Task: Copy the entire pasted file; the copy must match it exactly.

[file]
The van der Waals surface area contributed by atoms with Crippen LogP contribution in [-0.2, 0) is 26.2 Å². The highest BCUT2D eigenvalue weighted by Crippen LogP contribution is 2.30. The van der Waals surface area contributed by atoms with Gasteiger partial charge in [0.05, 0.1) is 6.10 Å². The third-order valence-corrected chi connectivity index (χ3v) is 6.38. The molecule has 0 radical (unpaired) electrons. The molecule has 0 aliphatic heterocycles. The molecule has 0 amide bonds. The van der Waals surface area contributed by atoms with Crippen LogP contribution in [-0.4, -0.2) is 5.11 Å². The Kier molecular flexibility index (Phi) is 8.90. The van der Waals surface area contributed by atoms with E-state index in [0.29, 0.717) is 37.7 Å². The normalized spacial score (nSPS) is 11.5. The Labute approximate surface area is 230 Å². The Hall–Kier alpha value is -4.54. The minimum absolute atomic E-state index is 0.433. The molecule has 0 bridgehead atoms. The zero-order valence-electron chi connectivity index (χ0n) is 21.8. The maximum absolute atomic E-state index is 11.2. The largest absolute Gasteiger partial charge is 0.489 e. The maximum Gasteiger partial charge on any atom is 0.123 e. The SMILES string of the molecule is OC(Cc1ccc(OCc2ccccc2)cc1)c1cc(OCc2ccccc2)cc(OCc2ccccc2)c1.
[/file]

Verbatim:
The van der Waals surface area contributed by atoms with Crippen LogP contribution in [-0.2, 0) is 26.2 Å². The highest BCUT2D eigenvalue weighted by Crippen LogP contribution is 2.30. The van der Waals surface area contributed by atoms with Gasteiger partial charge in [0.05, 0.1) is 6.10 Å². The third-order valence-corrected chi connectivity index (χ3v) is 6.38. The molecule has 0 radical (unpaired) electrons. The molecule has 0 aliphatic heterocycles. The molecule has 0 amide bonds. The van der Waals surface area contributed by atoms with Crippen LogP contribution in [-0.4, -0.2) is 5.11 Å². The Kier molecular flexibility index (Phi) is 8.90. The van der Waals surface area contributed by atoms with E-state index in [0.29, 0.717) is 37.7 Å². The normalized spacial score (nSPS) is 11.5. The Labute approximate surface area is 230 Å². The Hall–Kier alpha value is -4.54. The minimum absolute atomic E-state index is 0.433. The molecule has 0 bridgehead atoms. The zero-order valence-electron chi connectivity index (χ0n) is 21.8. The maximum absolute atomic E-state index is 11.2. The largest absolute Gasteiger partial charge is 0.489 e. The maximum Gasteiger partial charge on any atom is 0.123 e. The SMILES string of the molecule is OC(Cc1ccc(OCc2ccccc2)cc1)c1cc(OCc2ccccc2)cc(OCc2ccccc2)c1.